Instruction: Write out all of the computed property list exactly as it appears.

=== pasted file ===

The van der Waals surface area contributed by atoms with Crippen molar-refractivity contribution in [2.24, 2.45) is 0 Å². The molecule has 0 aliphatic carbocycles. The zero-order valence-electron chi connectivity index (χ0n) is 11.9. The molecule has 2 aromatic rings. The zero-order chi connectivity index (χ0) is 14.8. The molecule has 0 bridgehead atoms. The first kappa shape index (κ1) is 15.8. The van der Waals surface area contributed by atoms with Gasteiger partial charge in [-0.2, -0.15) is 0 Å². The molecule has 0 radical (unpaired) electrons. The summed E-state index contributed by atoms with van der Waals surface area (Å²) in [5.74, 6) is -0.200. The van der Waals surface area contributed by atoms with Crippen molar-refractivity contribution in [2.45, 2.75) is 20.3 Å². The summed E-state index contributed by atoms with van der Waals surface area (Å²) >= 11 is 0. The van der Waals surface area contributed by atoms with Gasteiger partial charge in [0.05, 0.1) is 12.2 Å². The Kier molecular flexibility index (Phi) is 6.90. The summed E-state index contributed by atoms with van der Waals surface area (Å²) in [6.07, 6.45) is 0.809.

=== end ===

The van der Waals surface area contributed by atoms with Crippen molar-refractivity contribution in [2.24, 2.45) is 0 Å². The molecule has 0 aliphatic carbocycles. The zero-order valence-electron chi connectivity index (χ0n) is 11.9. The molecule has 2 aromatic rings. The zero-order chi connectivity index (χ0) is 14.8. The molecule has 0 bridgehead atoms. The first kappa shape index (κ1) is 15.8. The van der Waals surface area contributed by atoms with Gasteiger partial charge in [-0.2, -0.15) is 0 Å². The molecule has 0 radical (unpaired) electrons. The summed E-state index contributed by atoms with van der Waals surface area (Å²) in [5.74, 6) is -0.200. The van der Waals surface area contributed by atoms with Crippen molar-refractivity contribution in [2.45, 2.75) is 20.3 Å². The summed E-state index contributed by atoms with van der Waals surface area (Å²) >= 11 is 0. The van der Waals surface area contributed by atoms with Gasteiger partial charge in [0.05, 0.1) is 12.2 Å². The Kier molecular flexibility index (Phi) is 6.90. The summed E-state index contributed by atoms with van der Waals surface area (Å²) in [6.07, 6.45) is 0.809.